Wednesday, December 17, 2014

Paperless and paper, yes: How social media has changed my ways

My consulting and coaching business is 10 years old this year, and almost immediately after I launched it in 2004, I found myself looking for ways to go paperless in the office. Blogging was just the start, serving as my primary marketing vehicle then and now; all my social media presences drive users back to the blogs. Today, my file cabinet's empty and much of my storage is in the cloud. But this year, I went back to paper--for just a few uses, all of them designed to leave my office rather than stay there. Here's what has changed, and how you can get discounts on the services that help me use, and lose, paper:

To get paperless:
  1. I gave up scanning receipts and business cards and got Shoeboxed, which gets an envelope of my receipts and business cards from contacts every month, scans them, recycles them, and makes it easy for me to download them in a variety of useful formats. Get 10 percent off Shoeboxed with my link. For anything else that needs scanning, I use a portable Doxie scanner. It mostly lives on my desk, but is small enough to pop into a suitcase if I need it on the road.
  2. My reading's electronic, whether I'm listening to audiobooks from Audible or reading ebooks on my Kindle and scanning RSS feeds in Feedly Pro. Several years ago, I donated hundreds of books to a local charity and kept just a few hard-to-find references and art books. 
  3. I stopped signing paper contracts (with the exception of one slow-to-modernize client) and sign everything with DocuSign, which has helped me process and sign contracts all over the world with ease. Use my link to get 30 days free and 10 percent off DocuSign.
  4. I gave up my file cabinet and transferred the contents and most of my brain to Evernote Premium, and now I create new documents in Evernote and clip articles from the web right into my notebooks. I've integrated my email, Feedly Pro, IFTTT, DocuSign, and a host of other programs with Evernote, making it easy for me to capture what I want to save. Use my link to get a free month of Evernote Premium once you register, install, and sign into your first free Evernote account.
I go paper-yes these days when I want to market on a personal level. The catch: Everything I order is designed to leave the office eventually! For this, I use MOO's ever-expanding range of products, and recently ordered the following for 2015:
  • Revised letterhead and envelopes, primarily used to send handwritten, personal notes to clients, particularly clients I've coached 1:1. It's a more intimate form of outreach that suits the business relationship, and makes a major impact. Inc. magazine offers tips for writing standout thank-you notes, in case you've forgotten how to do it.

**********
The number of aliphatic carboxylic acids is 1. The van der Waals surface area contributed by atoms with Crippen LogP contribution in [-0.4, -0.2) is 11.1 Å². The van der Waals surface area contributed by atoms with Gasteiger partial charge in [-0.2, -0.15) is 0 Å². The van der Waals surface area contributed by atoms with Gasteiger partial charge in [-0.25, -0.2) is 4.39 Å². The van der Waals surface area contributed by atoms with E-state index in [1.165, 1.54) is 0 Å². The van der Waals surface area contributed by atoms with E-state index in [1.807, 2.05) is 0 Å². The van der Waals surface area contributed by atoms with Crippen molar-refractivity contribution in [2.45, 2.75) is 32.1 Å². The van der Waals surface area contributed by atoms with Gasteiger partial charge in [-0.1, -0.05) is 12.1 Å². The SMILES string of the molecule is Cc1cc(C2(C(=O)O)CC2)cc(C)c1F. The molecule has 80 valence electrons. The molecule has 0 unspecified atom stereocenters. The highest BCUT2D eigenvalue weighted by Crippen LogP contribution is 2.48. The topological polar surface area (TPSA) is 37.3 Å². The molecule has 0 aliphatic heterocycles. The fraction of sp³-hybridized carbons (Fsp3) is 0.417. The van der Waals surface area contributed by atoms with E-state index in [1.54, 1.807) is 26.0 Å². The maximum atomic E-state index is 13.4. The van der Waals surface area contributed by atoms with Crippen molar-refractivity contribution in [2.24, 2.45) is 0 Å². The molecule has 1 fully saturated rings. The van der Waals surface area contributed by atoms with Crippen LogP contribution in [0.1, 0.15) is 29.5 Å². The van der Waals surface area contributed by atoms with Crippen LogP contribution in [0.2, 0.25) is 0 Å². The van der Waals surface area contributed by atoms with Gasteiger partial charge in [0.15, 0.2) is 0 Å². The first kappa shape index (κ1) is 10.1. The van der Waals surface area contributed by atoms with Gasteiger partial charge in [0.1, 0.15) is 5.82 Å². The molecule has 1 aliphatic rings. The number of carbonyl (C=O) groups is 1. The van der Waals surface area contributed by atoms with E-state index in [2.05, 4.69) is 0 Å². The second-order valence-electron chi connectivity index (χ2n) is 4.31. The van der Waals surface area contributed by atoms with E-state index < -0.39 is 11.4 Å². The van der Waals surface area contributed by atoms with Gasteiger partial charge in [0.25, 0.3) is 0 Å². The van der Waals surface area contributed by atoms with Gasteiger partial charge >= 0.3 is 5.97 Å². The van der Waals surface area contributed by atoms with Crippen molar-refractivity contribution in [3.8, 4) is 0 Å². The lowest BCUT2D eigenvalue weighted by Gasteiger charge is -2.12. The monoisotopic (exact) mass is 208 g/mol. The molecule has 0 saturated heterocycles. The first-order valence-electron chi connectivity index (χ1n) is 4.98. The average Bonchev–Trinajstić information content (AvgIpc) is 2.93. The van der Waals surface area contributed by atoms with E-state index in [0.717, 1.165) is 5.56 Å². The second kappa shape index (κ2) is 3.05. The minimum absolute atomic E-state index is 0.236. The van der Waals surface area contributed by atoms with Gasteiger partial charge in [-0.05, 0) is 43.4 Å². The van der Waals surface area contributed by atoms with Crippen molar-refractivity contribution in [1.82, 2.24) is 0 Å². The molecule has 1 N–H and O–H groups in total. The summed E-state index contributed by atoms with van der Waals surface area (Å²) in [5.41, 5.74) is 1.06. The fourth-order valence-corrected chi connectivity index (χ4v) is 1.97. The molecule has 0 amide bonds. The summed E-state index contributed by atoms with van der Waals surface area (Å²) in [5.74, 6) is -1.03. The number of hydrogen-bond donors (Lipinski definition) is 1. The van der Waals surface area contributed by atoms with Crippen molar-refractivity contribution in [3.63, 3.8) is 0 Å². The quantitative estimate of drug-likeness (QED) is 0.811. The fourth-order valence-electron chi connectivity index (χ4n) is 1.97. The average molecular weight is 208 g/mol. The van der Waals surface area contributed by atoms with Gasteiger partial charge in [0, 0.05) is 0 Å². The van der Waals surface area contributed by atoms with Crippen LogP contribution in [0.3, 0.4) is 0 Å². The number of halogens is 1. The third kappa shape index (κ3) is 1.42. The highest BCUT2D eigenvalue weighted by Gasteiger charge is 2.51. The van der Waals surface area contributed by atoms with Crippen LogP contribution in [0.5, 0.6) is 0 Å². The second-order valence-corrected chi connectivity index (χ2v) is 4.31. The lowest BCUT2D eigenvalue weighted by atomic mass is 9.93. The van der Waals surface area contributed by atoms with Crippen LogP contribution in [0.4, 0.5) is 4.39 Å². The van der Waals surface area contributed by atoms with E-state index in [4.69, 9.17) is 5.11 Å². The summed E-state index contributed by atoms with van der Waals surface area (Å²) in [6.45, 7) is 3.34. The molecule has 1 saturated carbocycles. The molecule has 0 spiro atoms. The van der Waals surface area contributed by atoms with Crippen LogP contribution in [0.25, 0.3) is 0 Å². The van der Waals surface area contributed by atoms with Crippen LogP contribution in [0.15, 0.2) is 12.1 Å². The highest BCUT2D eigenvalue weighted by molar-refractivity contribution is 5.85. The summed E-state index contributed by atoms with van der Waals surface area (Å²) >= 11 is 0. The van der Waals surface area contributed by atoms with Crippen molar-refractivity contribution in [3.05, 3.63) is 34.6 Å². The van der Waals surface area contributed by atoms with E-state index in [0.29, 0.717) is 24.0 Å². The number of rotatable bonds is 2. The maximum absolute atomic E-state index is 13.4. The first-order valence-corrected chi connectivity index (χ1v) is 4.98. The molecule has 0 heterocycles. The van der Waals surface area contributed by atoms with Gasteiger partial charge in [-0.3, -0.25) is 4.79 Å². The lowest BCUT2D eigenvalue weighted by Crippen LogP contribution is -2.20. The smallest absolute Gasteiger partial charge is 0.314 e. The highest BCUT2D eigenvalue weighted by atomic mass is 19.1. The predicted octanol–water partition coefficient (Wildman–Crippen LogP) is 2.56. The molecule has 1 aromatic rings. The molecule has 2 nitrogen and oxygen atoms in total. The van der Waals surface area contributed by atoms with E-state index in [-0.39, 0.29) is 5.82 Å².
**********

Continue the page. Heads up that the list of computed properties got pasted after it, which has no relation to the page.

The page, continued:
• Updated business cards. With more and more international contacts and clients, my cards now include ways to reach me on Skype as well as by phone and email. I include a photo of me on both cards and letterhead so the new contacts I meet can remember me better, and I chose a MOO design that coordinates my card and letterhead visually. I've even ordered a rush set of MOO cards when I ran out right before a conference in Amsterdam, and had them delivered to my hotel via MOO's European site.
  • Customized holiday cards for my clients, collaborators, and suppliers. MOO lets me print a custom message with room for a handwritten one, and adjust the back of the card to remind recipients I'd like to work with them in 2015, how to refer me on LinkedIn, and what my core business offerings are, briefly and attractively. You can add logos or pictures, too. The cards come with envelopes.
  • A two-sided postcard flyer about my coaching services. It's the briefest of summaries to let clients know that I coach speakers 1:1, in training groups, and backstage or in advance for conferences, as well as my credentials and contact info. Again, envelopes are included, although these also may be used as handouts at workshops.
  • Invitations for a series of client parties I'll be hosting in 2015. The design allowed me to customize a standing set of contact information, leaving plenty of room for a handwritten invitation.
  • For my houseguests, a series of cards they can tuck in their wallets with my home address so they can find their way back, landline and cell phone numbers, and most important, the codes for my secure wifi. These stay in the guest room for easy access--no need to wonder when to ask for the info!
Right now, my office looks like a paper processing plant, but not for long. Those letters, notes and invitations are headed out into the world! Use my link with MOO to get 10 percent off your first order, or more if you choose MOO for 10+ employees across your business.

If you work with scientists, physicians, policy wonks and other subject-matter experts, you'll find useful my popular workshop, Be an Expert on Working with Experts. The next session is February 4, 2015 in Washington, DC. Register at the link by January 9 to get the best rate; all registration closes January 29 or when all seats are filled. Don't miss the workshop communicators call "informative and eye-opening."

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